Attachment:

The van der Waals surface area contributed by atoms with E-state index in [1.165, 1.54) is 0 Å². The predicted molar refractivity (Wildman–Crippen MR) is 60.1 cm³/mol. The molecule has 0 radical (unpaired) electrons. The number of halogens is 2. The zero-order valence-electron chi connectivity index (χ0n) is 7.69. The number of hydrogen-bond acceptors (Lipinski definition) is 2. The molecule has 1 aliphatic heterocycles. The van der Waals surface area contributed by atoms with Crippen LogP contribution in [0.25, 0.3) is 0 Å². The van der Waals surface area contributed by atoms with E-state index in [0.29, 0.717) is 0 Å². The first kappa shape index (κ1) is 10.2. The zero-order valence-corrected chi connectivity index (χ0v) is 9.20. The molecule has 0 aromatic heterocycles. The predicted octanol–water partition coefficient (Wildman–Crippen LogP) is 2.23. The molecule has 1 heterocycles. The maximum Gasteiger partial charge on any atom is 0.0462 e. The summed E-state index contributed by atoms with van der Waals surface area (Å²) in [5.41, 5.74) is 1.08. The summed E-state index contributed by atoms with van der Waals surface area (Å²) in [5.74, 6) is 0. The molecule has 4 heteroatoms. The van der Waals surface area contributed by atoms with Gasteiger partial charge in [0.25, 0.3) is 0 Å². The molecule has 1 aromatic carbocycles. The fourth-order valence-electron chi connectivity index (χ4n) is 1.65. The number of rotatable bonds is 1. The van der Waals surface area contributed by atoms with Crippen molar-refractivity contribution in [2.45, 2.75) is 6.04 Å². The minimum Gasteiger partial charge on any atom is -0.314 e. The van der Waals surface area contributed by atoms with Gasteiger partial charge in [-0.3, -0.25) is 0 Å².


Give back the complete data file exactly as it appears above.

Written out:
The van der Waals surface area contributed by atoms with E-state index in [1.165, 1.54) is 0 Å². The predicted molar refractivity (Wildman–Crippen MR) is 60.1 cm³/mol. The molecule has 0 radical (unpaired) electrons. The number of halogens is 2. The zero-order valence-electron chi connectivity index (χ0n) is 7.69. The number of hydrogen-bond acceptors (Lipinski definition) is 2. The molecule has 1 aliphatic heterocycles. The van der Waals surface area contributed by atoms with Crippen LogP contribution in [0.25, 0.3) is 0 Å². The van der Waals surface area contributed by atoms with E-state index in [0.29, 0.717) is 0 Å². The first kappa shape index (κ1) is 10.2. The zero-order valence-corrected chi connectivity index (χ0v) is 9.20. The molecule has 0 aromatic heterocycles. The predicted octanol–water partition coefficient (Wildman–Crippen LogP) is 2.23. The molecule has 1 heterocycles. The maximum Gasteiger partial charge on any atom is 0.0462 e. The summed E-state index contributed by atoms with van der Waals surface area (Å²) in [5.41, 5.74) is 1.08. The summed E-state index contributed by atoms with van der Waals surface area (Å²) in [5.74, 6) is 0. The molecule has 4 heteroatoms. The van der Waals surface area contributed by atoms with Gasteiger partial charge in [0.25, 0.3) is 0 Å². The molecule has 1 aromatic carbocycles. The fourth-order valence-electron chi connectivity index (χ4n) is 1.65. The number of rotatable bonds is 1. The van der Waals surface area contributed by atoms with Crippen molar-refractivity contribution in [2.45, 2.75) is 6.04 Å². The minimum Gasteiger partial charge on any atom is -0.314 e. The van der Waals surface area contributed by atoms with Gasteiger partial charge in [-0.3, -0.25) is 0 Å².